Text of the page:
Leeds will launch its first Festival of Kindness next weekend with organisers seeking to foster greater unity after years of division
It was 2018. Brexit was looming, austerity biting and the culture wars raging when a group of people living around the Jamyang Buddhist Centre in Leeds got together to answer a simple question: how can we foster more kindness in the community?
A series of events were planned to explore ideas of kindness and organisers noticed an appetite for such conversations. Two years later, thanks to funding from Leeds Community Foundation and the National Lottery Community Fund, what started as a grassroots initiative to boost community spirit has evolved into the inaugural Festival of Kindness.
Launching on 6 September, the week-long jamboree has, like everything else, been forced to go online due to the pandemic. “It means we are now global,” said Joshua Malkin, one of the co-founders, looking on the bright side.
Hosted on Zoom, Leeds’s Festival of Kindness is open to anyone and has a different theme each day, exploring subjects such as kinder businesses, kinder relationships and self-kindness. Guest speakers include the peace activist Satish Kumar, and representatives from Extinction Rebellion and the Co-op.
Malkin said the diverse lineup reflects the festival’s spirit of openness. “The space that we’re in is a space of respect for everybody and trying to make sure nobody gets left behind,” he said. “We are putting a flag in the ground for people who want to see the values of kindness, compassion and wellbeing as the prosperity we should be investing in.”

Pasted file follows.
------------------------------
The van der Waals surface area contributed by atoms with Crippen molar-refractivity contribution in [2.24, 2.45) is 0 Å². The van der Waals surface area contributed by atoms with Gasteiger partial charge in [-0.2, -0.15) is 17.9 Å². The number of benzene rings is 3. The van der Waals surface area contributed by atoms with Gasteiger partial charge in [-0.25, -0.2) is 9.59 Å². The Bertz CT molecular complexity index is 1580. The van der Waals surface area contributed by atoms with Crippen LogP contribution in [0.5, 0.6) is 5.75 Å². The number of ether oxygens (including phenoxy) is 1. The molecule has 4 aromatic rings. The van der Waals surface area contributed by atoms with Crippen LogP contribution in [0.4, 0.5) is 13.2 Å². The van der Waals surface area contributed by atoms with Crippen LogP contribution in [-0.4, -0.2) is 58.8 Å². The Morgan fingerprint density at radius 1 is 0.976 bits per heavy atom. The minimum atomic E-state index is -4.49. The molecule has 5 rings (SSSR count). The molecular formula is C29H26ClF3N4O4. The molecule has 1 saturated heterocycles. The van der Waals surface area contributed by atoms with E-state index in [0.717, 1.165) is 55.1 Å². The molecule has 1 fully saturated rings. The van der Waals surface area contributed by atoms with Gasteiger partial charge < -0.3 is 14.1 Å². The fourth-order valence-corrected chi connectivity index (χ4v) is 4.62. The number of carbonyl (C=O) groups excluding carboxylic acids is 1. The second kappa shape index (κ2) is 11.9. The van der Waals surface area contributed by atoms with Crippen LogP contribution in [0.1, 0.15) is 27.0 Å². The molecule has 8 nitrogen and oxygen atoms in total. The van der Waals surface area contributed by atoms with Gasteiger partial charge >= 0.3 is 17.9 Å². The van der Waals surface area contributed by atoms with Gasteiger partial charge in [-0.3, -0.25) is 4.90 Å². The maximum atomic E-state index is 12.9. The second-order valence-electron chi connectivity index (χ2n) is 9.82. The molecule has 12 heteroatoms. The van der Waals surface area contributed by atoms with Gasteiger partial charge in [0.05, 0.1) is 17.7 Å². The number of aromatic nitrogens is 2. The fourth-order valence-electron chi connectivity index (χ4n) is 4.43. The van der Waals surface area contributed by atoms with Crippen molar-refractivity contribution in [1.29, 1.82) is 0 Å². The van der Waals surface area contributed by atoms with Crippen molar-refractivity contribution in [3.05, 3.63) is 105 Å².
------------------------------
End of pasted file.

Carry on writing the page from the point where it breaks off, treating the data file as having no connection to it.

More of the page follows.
There will be an emphasis on mental health during the festival, with NHS professionals, including co-founder Angela Green, hosting an event on 10 September, which will examine how to create safe spaces for difficult conversations. That day is also suicide prevention day.
We are putting a flag in the ground for people who want to see the values of kindness, compassion and wellbeing as the prosperity we should be investing in
One of the partners in the event is Leeds City Council, which last year launched the Leeds Compassionate City Awards to celebrate the positive work that individuals, communities and organisations are doing in their communities.
The council has also launched an inclusive growth agenda after Leeds was found to be one of the most unequal cities in the UK.
“We want the kindness revolution in Leeds to spread to all cities in the UK and beyond,” said Malkin. “We would encourage anyone who is involved in areas that relate to kindness, compassion and wellness to [join] and make this a national festival of kindness.”
Image: Benjamin Elliott